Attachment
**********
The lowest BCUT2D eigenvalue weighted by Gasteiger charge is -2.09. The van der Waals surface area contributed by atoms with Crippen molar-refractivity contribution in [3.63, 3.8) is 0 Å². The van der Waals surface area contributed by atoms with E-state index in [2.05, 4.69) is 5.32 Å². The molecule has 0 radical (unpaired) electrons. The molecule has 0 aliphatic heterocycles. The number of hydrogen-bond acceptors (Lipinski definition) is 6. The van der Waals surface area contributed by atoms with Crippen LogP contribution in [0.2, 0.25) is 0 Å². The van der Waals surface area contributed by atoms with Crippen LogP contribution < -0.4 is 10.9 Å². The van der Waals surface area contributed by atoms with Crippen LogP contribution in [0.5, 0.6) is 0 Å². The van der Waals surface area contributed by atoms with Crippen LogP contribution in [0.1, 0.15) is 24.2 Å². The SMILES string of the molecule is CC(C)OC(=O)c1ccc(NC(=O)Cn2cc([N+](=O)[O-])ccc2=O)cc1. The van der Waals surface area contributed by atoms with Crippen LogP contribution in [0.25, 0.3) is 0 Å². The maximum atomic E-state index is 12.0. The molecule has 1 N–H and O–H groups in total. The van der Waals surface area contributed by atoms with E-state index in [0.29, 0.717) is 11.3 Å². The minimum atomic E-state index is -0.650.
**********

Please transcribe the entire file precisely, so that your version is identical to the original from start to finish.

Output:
The lowest BCUT2D eigenvalue weighted by Gasteiger charge is -2.09. The van der Waals surface area contributed by atoms with Crippen molar-refractivity contribution in [3.63, 3.8) is 0 Å². The van der Waals surface area contributed by atoms with E-state index in [2.05, 4.69) is 5.32 Å². The molecule has 0 radical (unpaired) electrons. The molecule has 0 aliphatic heterocycles. The number of hydrogen-bond acceptors (Lipinski definition) is 6. The van der Waals surface area contributed by atoms with Crippen LogP contribution in [0.2, 0.25) is 0 Å². The van der Waals surface area contributed by atoms with Crippen LogP contribution < -0.4 is 10.9 Å². The van der Waals surface area contributed by atoms with Crippen LogP contribution in [0.5, 0.6) is 0 Å². The van der Waals surface area contributed by atoms with Crippen LogP contribution in [0.1, 0.15) is 24.2 Å². The SMILES string of the molecule is CC(C)OC(=O)c1ccc(NC(=O)Cn2cc([N+](=O)[O-])ccc2=O)cc1. The van der Waals surface area contributed by atoms with Crippen LogP contribution in [0.25, 0.3) is 0 Å². The maximum atomic E-state index is 12.0. The molecule has 1 N–H and O–H groups in total. The van der Waals surface area contributed by atoms with E-state index in [0.29, 0.717) is 11.3 Å². The minimum atomic E-state index is -0.650.